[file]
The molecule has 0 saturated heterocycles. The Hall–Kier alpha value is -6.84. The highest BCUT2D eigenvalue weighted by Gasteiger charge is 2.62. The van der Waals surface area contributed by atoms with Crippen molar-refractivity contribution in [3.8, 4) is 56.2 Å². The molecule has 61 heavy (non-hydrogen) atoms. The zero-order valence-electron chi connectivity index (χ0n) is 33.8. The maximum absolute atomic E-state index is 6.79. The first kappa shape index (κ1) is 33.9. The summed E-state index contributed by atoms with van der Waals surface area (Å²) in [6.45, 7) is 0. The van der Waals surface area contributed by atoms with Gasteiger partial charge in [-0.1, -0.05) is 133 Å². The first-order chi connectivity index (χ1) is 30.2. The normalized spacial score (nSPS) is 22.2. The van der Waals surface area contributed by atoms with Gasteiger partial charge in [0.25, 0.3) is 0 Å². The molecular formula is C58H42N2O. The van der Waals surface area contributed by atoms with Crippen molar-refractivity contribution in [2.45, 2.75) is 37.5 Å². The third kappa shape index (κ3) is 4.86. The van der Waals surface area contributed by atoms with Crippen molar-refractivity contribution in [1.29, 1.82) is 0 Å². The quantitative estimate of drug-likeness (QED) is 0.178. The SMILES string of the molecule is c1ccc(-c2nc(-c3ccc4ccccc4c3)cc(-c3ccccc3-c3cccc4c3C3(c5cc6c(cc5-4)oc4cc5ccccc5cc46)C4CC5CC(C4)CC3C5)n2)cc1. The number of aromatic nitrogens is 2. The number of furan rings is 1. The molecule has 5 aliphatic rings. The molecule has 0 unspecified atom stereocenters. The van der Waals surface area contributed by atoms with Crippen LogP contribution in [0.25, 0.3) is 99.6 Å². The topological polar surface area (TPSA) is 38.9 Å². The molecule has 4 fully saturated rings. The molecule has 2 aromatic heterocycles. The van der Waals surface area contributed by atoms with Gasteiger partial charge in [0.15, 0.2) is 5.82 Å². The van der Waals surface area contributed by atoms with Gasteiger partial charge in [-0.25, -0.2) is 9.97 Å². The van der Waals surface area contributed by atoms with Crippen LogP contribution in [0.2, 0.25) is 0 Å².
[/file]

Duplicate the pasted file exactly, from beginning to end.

The molecule has 0 saturated heterocycles. The Hall–Kier alpha value is -6.84. The highest BCUT2D eigenvalue weighted by Gasteiger charge is 2.62. The van der Waals surface area contributed by atoms with Crippen molar-refractivity contribution in [3.8, 4) is 56.2 Å². The molecule has 61 heavy (non-hydrogen) atoms. The zero-order valence-electron chi connectivity index (χ0n) is 33.8. The maximum absolute atomic E-state index is 6.79. The first kappa shape index (κ1) is 33.9. The summed E-state index contributed by atoms with van der Waals surface area (Å²) in [6.45, 7) is 0. The van der Waals surface area contributed by atoms with Gasteiger partial charge in [-0.1, -0.05) is 133 Å². The first-order chi connectivity index (χ1) is 30.2. The normalized spacial score (nSPS) is 22.2. The van der Waals surface area contributed by atoms with Gasteiger partial charge in [0.25, 0.3) is 0 Å². The molecular formula is C58H42N2O. The van der Waals surface area contributed by atoms with Crippen molar-refractivity contribution in [2.45, 2.75) is 37.5 Å². The third kappa shape index (κ3) is 4.86. The van der Waals surface area contributed by atoms with Crippen molar-refractivity contribution in [1.29, 1.82) is 0 Å². The quantitative estimate of drug-likeness (QED) is 0.178. The SMILES string of the molecule is c1ccc(-c2nc(-c3ccc4ccccc4c3)cc(-c3ccccc3-c3cccc4c3C3(c5cc6c(cc5-4)oc4cc5ccccc5cc46)C4CC5CC(C4)CC3C5)n2)cc1. The number of aromatic nitrogens is 2. The number of furan rings is 1. The molecule has 5 aliphatic rings. The molecule has 0 unspecified atom stereocenters. The van der Waals surface area contributed by atoms with Crippen LogP contribution in [0.25, 0.3) is 99.6 Å². The topological polar surface area (TPSA) is 38.9 Å². The molecule has 4 fully saturated rings. The molecule has 2 aromatic heterocycles. The van der Waals surface area contributed by atoms with Gasteiger partial charge in [0.15, 0.2) is 5.82 Å². The van der Waals surface area contributed by atoms with Gasteiger partial charge in [-0.25, -0.2) is 9.97 Å². The van der Waals surface area contributed by atoms with Crippen LogP contribution in [0.2, 0.25) is 0 Å².